How to embed Twilio Voice in a Retool app for outbound calling

October 17, 2022
Written by
Evan Weiss
Reviewed by

Embed Twilio Voice in a Retool app for outbound calling

Customer-facing teams often find themselves in the unenviable position of needing to manage customer data and customer communications in separate tools. Twilio Voice makes it easy to add telephony to your applications using SDKs and APIs. Twilio Voice is frequently used to add telephony to consumer-facing applications, and why should internal applications be any different?

In this tutorial, you’ll use the Twilio Voice JS SDK to add outbound voice calling capabilities to a lead management application built in Retool. Retool is a development platform for internal tools. Together, Twilio Voice and Retool provide a powerful and easy-to-use toolkit to build custom voice-enabled internal applications.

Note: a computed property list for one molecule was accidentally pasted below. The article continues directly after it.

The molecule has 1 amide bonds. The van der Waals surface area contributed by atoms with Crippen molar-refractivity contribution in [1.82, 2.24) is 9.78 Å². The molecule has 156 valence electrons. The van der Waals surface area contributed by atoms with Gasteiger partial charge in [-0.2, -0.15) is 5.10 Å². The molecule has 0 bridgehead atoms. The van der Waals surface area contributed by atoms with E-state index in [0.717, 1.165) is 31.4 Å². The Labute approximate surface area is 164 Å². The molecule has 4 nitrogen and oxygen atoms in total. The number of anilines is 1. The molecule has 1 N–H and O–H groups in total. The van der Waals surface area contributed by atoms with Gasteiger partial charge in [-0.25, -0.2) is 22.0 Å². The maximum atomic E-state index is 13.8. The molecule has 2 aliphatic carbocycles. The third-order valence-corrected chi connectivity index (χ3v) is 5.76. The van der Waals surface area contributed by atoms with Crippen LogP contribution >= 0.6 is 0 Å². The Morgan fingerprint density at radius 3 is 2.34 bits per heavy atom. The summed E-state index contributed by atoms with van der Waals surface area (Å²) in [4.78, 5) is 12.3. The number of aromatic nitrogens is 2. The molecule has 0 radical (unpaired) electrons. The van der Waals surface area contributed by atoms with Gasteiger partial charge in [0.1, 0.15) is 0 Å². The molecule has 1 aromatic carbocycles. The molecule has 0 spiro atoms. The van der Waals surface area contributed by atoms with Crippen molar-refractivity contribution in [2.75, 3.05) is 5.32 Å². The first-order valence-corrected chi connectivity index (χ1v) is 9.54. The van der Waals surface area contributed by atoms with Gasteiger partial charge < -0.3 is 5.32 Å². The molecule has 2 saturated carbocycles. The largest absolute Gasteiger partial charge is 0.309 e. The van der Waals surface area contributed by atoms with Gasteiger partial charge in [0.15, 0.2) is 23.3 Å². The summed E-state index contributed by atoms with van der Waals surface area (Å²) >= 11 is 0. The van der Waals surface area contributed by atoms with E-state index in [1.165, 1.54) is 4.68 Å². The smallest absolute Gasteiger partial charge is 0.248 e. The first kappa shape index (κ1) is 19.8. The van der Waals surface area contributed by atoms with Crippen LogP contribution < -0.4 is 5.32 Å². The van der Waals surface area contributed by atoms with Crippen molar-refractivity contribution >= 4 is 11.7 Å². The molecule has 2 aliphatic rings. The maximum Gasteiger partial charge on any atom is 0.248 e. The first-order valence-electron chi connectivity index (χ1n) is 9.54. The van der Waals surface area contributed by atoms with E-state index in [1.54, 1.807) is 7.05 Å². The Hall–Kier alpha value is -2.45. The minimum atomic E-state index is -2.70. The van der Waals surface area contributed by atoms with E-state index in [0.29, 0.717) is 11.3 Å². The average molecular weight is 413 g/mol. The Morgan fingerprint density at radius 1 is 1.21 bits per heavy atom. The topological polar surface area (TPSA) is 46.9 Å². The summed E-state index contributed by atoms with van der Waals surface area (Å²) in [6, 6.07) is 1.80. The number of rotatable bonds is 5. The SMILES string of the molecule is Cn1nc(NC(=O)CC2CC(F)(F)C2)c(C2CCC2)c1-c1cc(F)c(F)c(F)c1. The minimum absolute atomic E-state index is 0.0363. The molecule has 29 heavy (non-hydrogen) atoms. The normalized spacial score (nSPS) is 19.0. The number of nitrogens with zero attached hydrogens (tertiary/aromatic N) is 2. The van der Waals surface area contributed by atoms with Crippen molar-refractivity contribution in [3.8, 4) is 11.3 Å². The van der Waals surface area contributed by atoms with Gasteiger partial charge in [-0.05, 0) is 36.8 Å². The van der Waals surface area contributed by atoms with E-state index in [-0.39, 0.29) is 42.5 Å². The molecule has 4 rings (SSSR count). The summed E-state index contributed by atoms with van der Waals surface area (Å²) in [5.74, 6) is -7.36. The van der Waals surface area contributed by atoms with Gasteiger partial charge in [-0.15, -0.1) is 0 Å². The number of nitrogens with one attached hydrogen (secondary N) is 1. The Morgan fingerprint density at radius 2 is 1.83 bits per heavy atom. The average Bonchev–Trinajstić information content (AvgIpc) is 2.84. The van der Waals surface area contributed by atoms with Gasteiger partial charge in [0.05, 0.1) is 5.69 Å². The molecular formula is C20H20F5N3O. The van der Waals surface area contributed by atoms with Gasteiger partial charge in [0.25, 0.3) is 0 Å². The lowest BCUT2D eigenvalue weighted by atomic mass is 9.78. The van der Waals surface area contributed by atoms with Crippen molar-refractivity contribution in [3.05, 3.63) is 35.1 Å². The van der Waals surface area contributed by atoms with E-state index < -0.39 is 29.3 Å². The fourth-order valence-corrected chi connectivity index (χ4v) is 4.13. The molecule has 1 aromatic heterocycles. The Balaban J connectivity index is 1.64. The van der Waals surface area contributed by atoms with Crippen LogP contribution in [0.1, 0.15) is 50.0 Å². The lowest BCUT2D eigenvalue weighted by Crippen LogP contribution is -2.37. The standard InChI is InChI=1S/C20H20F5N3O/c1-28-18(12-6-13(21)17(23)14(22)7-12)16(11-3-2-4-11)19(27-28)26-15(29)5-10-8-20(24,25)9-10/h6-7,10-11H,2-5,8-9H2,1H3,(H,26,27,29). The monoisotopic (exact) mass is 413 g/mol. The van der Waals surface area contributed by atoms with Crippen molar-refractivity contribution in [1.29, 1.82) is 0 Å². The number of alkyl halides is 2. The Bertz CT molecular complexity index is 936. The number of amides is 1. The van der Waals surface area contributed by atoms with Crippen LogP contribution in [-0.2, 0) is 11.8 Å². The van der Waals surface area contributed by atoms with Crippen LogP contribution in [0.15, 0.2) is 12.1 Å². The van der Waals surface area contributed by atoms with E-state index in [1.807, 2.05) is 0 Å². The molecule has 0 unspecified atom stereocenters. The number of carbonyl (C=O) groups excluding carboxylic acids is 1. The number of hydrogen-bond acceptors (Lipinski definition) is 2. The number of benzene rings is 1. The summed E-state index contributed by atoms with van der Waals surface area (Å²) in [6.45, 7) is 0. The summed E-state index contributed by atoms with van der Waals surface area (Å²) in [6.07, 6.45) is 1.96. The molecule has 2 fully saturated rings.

Retool application for managing leads. The application lists leads in a table on the left. On the right, there"s an input with a phone number entered with a red button saying "End" next to it. Underneath the phone number is a log of the call statuses.


In order to complete this tutorial, you will need the following:

Twilio Setup

Before you can start building in Retool, you’ll need to do some pre-work in the Twilio Console.

1. Create a TwiML App

A TwiML Application tells Twilio how to handle the calls you'll make from your Retool app. Create a TwiML Application following these steps. Specify a name for your TwiML App and note the TwiML App SID for later. Leave all other settings blank, you'll fill them in later on!

2. Create an API Key

Create an API Key and note the key's SID and Secret for later. The API Key will authenticate and authorize you to interact with Twilio APIs.

3. Create a Twilio Service